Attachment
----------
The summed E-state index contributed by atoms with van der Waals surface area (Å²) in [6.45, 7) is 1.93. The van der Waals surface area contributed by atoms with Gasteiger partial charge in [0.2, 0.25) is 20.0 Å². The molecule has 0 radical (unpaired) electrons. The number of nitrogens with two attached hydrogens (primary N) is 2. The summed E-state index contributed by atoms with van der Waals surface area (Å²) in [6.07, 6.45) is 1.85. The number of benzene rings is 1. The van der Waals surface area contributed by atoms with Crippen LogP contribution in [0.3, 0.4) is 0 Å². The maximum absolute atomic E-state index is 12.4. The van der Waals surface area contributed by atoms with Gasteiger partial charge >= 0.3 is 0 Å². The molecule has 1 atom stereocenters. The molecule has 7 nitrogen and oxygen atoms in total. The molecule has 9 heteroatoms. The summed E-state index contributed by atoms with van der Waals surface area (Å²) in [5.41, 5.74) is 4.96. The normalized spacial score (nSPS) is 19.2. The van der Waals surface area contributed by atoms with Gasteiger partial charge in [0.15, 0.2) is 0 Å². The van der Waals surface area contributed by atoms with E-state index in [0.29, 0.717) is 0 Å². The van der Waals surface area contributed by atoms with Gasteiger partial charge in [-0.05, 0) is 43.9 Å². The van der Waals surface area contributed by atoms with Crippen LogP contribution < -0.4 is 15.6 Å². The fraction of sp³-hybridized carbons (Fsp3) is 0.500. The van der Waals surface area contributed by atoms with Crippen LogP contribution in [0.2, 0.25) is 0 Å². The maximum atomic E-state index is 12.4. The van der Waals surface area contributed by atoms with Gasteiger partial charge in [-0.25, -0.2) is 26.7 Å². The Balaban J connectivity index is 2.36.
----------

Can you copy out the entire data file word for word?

The summed E-state index contributed by atoms with van der Waals surface area (Å²) in [6.45, 7) is 1.93. The van der Waals surface area contributed by atoms with Gasteiger partial charge in [0.2, 0.25) is 20.0 Å². The molecule has 0 radical (unpaired) electrons. The number of nitrogens with two attached hydrogens (primary N) is 2. The summed E-state index contributed by atoms with van der Waals surface area (Å²) in [6.07, 6.45) is 1.85. The number of benzene rings is 1. The van der Waals surface area contributed by atoms with Crippen LogP contribution in [0.3, 0.4) is 0 Å². The maximum absolute atomic E-state index is 12.4. The van der Waals surface area contributed by atoms with Gasteiger partial charge >= 0.3 is 0 Å². The molecule has 1 atom stereocenters. The molecule has 7 nitrogen and oxygen atoms in total. The molecule has 9 heteroatoms. The summed E-state index contributed by atoms with van der Waals surface area (Å²) in [5.41, 5.74) is 4.96. The normalized spacial score (nSPS) is 19.2. The van der Waals surface area contributed by atoms with Gasteiger partial charge in [0.15, 0.2) is 0 Å². The van der Waals surface area contributed by atoms with E-state index in [0.29, 0.717) is 0 Å². The van der Waals surface area contributed by atoms with Gasteiger partial charge in [-0.05, 0) is 43.9 Å². The van der Waals surface area contributed by atoms with Crippen LogP contribution < -0.4 is 15.6 Å². The fraction of sp³-hybridized carbons (Fsp3) is 0.500. The van der Waals surface area contributed by atoms with Crippen LogP contribution in [0.2, 0.25) is 0 Å². The maximum atomic E-state index is 12.4. The van der Waals surface area contributed by atoms with Gasteiger partial charge in [-0.25, -0.2) is 26.7 Å². The Balaban J connectivity index is 2.36.